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I have the following problem:

I have sockfd = socket(AF_INET, SOCK_STREAM, 0)

After I set up and bind the socket (let's say with sockfd.sin_port = htons(666)), I immediately do:

listen(sockfd, 3);

sleep(50); // for test purposes

I'm sleeping for 50 seconds to test the backlog argument, which seems to be ignored because I can establish a connection* more than 3 times on port 666.

*: What I mean is that I get a syn/ack for each Nth SYN (n>3) sent from the client and placed in the listen queue, instead of being dropped. What could be wrong? I've read the man pages of listen(2) and tcp(7) and found:

The behavior of the backlog argument on TCP sockets changed with Linux 2.2. Now it specifies the queue length for completely established sockets waiting to be accepted, instead of the number of incomplete connection requests. The maximum length of the queue for incomplete sockets can be set using /proc/sys/net/ipv4/tcp_max_syn_backlog. When syncookies are enabled there is no logical maximum length and this setting is ignored. See tcp(7) for more information.

, but even with sysctl -w and sysctl -w net.ipv4.tcp_syncookies=0, I still get the same results! I must be missing something or completely missunderstand listen()'s backlog purpose.

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2 Answers 2

The backlog argument to listen() is only advisory.

POSIX says:

The backlog argument provides a hint to the implementation which the implementation shall use to limit the number of outstanding connections in the socket's listen queue.

Current versions of the Linux kernel round it up to the next highest power of two, with a minimum of 16. The revelant code is in reqsk_queue_alloc().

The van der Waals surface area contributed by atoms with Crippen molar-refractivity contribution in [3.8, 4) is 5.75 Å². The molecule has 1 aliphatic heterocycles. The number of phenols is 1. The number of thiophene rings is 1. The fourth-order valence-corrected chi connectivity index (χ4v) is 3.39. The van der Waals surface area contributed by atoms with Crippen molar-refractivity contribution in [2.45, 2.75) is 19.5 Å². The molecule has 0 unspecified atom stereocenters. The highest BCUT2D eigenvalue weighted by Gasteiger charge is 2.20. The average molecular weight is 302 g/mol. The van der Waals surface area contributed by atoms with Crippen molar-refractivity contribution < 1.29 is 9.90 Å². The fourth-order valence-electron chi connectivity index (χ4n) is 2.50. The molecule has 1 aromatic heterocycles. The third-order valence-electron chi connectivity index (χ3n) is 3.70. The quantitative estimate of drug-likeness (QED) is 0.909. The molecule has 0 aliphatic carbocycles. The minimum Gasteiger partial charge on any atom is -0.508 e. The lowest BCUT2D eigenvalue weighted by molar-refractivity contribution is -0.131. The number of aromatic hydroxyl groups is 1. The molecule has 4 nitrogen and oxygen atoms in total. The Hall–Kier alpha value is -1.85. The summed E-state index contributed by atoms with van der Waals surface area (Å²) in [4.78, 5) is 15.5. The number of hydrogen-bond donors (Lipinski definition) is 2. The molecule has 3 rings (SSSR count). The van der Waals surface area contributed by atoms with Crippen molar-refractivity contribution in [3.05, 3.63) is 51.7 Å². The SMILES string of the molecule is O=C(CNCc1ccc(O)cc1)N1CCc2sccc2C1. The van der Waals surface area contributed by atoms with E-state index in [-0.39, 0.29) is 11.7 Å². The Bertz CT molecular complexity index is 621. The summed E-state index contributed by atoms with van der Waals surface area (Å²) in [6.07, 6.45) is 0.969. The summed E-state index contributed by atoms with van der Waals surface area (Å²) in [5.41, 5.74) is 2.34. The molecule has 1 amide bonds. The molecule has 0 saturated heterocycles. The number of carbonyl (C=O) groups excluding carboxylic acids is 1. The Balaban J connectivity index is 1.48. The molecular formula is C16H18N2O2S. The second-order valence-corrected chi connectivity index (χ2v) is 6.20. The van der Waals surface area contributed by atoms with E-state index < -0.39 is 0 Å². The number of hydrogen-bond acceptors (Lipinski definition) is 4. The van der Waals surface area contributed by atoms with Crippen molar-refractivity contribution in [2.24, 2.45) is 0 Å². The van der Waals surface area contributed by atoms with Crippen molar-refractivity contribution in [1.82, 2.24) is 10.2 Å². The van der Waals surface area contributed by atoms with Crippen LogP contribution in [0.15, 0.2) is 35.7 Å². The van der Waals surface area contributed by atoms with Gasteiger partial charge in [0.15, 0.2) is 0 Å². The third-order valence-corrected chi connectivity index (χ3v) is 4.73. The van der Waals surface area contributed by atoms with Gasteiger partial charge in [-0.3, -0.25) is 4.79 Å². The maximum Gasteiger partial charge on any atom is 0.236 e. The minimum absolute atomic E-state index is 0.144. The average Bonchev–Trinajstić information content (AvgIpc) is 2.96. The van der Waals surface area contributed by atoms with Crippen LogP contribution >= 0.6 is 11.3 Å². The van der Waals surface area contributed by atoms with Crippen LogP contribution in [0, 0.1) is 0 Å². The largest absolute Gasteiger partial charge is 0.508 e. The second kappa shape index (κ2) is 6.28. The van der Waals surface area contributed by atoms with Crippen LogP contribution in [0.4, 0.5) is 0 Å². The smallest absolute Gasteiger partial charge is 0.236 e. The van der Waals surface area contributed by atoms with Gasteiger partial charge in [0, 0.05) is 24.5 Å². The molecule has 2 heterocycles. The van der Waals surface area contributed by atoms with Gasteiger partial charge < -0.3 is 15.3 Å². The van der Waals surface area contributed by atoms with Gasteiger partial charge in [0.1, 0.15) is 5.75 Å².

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An excellent and precise answer to the OPs question... +1 – Omnifarious Mar 8 '11 at 13:35
Do you know if there's a reason to set a minimum of 16, as opposed to say 1? – gojomo Feb 14 '13 at 3:11
This is not entirely correct. Function reqsk_queue_alloc() compute value for table allocation, but in the function inet_listen() value of backlog assigned to sk->sk_max_ack_backlog and this value is used here: static inline int sk_acceptq_is_full(struct sock *sk) { return sk->sk_ack_backlog > sk->sk_max_ack_backlog; } – Nikolai Mar 2 '14 at 14:04
I am using Ubuntu. If I didn't misunderstand you, when I set backlog to 1, it will be rounded up to 2 (which is the next highest power of two). But event when I call listen with backlog 1, I can create 100 connections to the socket successfully. – satoru May 20 '14 at 1:04
@satoru IMO it gives a hint for maximum number of clients waiting for connection . – sonu kumar Feb 26 at 14:21

Different operating systems provide different numbers of queued connections with different backlog numbers. FreeBSD appears to be one of the few OSes that actually has a 1-to-1 mapping. (source: )

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The same source says that Berkeley-based OSes multiply backlog by 1.5 and give a queue for that, but that the reasons for doing so are "lost to history". This new source link points you to the specific page where it says that: (source:… ) – gpcz Feb 24 '11 at 22:36

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